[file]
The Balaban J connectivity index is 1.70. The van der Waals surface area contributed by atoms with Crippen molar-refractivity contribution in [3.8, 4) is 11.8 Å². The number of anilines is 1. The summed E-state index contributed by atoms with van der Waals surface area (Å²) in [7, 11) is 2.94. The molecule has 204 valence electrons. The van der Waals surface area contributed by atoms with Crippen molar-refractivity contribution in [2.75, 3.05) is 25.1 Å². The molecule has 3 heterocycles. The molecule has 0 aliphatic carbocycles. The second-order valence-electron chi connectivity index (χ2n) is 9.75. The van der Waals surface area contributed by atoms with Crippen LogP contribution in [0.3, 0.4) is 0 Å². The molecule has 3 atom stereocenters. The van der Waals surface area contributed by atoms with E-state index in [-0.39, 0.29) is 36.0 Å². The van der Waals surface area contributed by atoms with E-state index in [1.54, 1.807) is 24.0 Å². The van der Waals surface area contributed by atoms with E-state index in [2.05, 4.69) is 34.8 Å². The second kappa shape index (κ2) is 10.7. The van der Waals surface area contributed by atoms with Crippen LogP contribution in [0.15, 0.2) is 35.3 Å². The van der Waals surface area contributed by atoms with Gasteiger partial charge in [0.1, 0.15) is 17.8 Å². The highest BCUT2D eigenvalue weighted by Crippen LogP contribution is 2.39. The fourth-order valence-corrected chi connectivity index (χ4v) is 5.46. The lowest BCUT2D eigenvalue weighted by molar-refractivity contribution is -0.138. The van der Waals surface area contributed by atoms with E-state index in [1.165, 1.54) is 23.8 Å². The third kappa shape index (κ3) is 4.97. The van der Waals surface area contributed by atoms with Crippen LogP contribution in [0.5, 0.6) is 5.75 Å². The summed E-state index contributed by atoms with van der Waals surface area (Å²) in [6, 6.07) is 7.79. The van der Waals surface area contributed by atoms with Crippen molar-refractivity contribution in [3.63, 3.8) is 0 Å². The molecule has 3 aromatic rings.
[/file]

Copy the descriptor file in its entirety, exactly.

The Balaban J connectivity index is 1.70. The van der Waals surface area contributed by atoms with Crippen molar-refractivity contribution in [3.8, 4) is 11.8 Å². The number of anilines is 1. The summed E-state index contributed by atoms with van der Waals surface area (Å²) in [7, 11) is 2.94. The molecule has 204 valence electrons. The van der Waals surface area contributed by atoms with Crippen molar-refractivity contribution in [2.75, 3.05) is 25.1 Å². The molecule has 3 heterocycles. The molecule has 0 aliphatic carbocycles. The second-order valence-electron chi connectivity index (χ2n) is 9.75. The van der Waals surface area contributed by atoms with Crippen LogP contribution in [0.3, 0.4) is 0 Å². The molecule has 3 atom stereocenters. The van der Waals surface area contributed by atoms with E-state index in [-0.39, 0.29) is 36.0 Å². The van der Waals surface area contributed by atoms with E-state index in [1.54, 1.807) is 24.0 Å². The van der Waals surface area contributed by atoms with E-state index in [2.05, 4.69) is 34.8 Å². The second kappa shape index (κ2) is 10.7. The van der Waals surface area contributed by atoms with Crippen LogP contribution in [0.15, 0.2) is 35.3 Å². The van der Waals surface area contributed by atoms with Gasteiger partial charge in [0.1, 0.15) is 17.8 Å². The highest BCUT2D eigenvalue weighted by Crippen LogP contribution is 2.39. The fourth-order valence-corrected chi connectivity index (χ4v) is 5.46. The lowest BCUT2D eigenvalue weighted by molar-refractivity contribution is -0.138. The van der Waals surface area contributed by atoms with E-state index in [1.165, 1.54) is 23.8 Å². The third kappa shape index (κ3) is 4.97. The van der Waals surface area contributed by atoms with Crippen LogP contribution in [0.5, 0.6) is 5.75 Å². The summed E-state index contributed by atoms with van der Waals surface area (Å²) in [6, 6.07) is 7.79. The van der Waals surface area contributed by atoms with Crippen molar-refractivity contribution in [3.63, 3.8) is 0 Å². The molecule has 3 aromatic rings.